Sunday 1 April 2012

What did the Romans ever do for us?

Well, they brought us here on the Kent coast plants such as Alexanders and wild fennel. As such Alexanders that we find growing around the coastline are a relic of the Roman Empire.

Until the 16th century, Alexanders was well used as a herb and vegetable when it was superseded by celery, which at that time underwent cultivation to become much milder root vegetable than it had previously been. Celery then overtook Alexanders, but it was still popular in kitchen gardens until the 18th century.

On one of my regular walks close to Margate the whole of the cliff top area is currently in full bloom with Alexanders.  They can grow up to 1 metre tall. They're at their best in April. The whole plant is edible. The stems can be blanched like celery, the flower heads treated like broccoli. The seeds remain on the plants into the winter and they can be roasted and ground. These black seed heads help you mark out where the plant will be for the coming spring.

Leaves are twice pinate, with dark glossy green final leaflets with fine toothed edges. You can't mistake them in flower with their yellow umbellifers.

Kent based Miles Irving's excellent handbook The Forager has a detailed history and recipes and also mentions that they are such an invasive plant and they as a company are currently engaged by Thanet District Council to remove them along the Kent coast!

My daily walks around Margate and its nearby bays and countryside have been the most positive aspects of moving here. Within minutes of my home I'm able to explore and more often than not find some hidden treasure. I paddle in rock pools in wellies on a daily basis. I highly recommend this pass time if bored of the gym or in need of meditation!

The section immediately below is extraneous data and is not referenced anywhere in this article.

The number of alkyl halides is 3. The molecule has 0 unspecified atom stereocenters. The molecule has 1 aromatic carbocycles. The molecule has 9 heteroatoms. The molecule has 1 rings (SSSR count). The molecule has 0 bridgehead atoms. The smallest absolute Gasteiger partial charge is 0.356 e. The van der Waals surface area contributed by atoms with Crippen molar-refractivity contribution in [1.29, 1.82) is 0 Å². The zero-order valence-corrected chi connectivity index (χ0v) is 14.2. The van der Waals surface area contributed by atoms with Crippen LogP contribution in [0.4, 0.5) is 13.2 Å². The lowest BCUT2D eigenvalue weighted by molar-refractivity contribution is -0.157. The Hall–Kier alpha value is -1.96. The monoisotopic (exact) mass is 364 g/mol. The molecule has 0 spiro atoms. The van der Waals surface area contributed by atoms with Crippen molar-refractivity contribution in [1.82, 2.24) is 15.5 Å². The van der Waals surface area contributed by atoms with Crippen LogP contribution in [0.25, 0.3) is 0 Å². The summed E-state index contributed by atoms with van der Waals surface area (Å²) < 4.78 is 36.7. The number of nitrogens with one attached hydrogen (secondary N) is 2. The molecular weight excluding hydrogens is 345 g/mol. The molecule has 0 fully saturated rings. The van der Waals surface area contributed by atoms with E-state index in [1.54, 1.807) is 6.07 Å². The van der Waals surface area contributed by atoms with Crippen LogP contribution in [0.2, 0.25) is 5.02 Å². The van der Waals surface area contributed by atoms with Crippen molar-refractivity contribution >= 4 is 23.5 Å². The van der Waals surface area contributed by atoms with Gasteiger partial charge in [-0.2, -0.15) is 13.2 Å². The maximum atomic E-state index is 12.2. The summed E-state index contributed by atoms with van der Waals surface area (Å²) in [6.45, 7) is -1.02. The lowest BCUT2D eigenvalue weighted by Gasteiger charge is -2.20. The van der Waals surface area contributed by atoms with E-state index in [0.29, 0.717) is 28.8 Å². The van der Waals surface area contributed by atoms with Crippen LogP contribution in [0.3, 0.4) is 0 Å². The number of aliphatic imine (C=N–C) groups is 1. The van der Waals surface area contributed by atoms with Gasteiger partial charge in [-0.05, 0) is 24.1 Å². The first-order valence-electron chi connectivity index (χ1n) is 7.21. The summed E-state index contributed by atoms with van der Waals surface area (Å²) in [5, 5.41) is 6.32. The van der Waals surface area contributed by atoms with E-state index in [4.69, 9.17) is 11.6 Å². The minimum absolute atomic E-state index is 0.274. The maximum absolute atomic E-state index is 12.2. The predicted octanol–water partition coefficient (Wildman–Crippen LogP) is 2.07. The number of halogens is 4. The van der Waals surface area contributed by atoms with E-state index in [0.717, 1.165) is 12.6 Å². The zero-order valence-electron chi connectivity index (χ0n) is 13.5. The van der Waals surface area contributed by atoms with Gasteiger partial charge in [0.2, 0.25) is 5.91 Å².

More info on cooking Alexanders:


  1. Sorry. When I saw your picture on Twitter, I said it was Cow Parsley. As a kid growing up in Thanet, I had always thought that Alexanders were another type of Cow Parsley. They are often found together.

  2. There is Alexander growing on the Westbrook Undercliffe Nature Park. My daughter cooked and ate it then was violently sick. So may not suit everyone although her husband was fine after eating the same.

  3. Update: Alexanders now no longer at Botany Bay. Thanet District Council mowed them today! :(

  4. As a child, Alexander was always referred to as the ''fart gas plant' - often where it was growing you would smell the 'fart gas' like smell, especially if you were to cut the stem or branches, or even rub your hand on the plant. On nature reserve trips in Pegwell, we learnt that Alexander was locally known as Thanet weed, and its invasive growing nature endangered crops since its Roman cultivation...often overtaking a whole area of agriculture rapidly. Visually, for me, it represents areas of wasteland, often uncared for properties with overgrown gardens full of it, as well as the coastal hardy herb that lines the top of the chalky cliffs and even on sands. Presumeabley, the Thanet Weed was named Alexander by the Romans after the same named Emperor Alexander the Great. It makes sense that both plant and person share traits such as successful invasion, overtaking lands and creating a huge empire!!! Make of it, what you will.

  5. That's really interesting, Thomas! I think it would be good to know the maintenance strategies for wildlife areas so people who use them can engage. At least to understand the thinking behind things.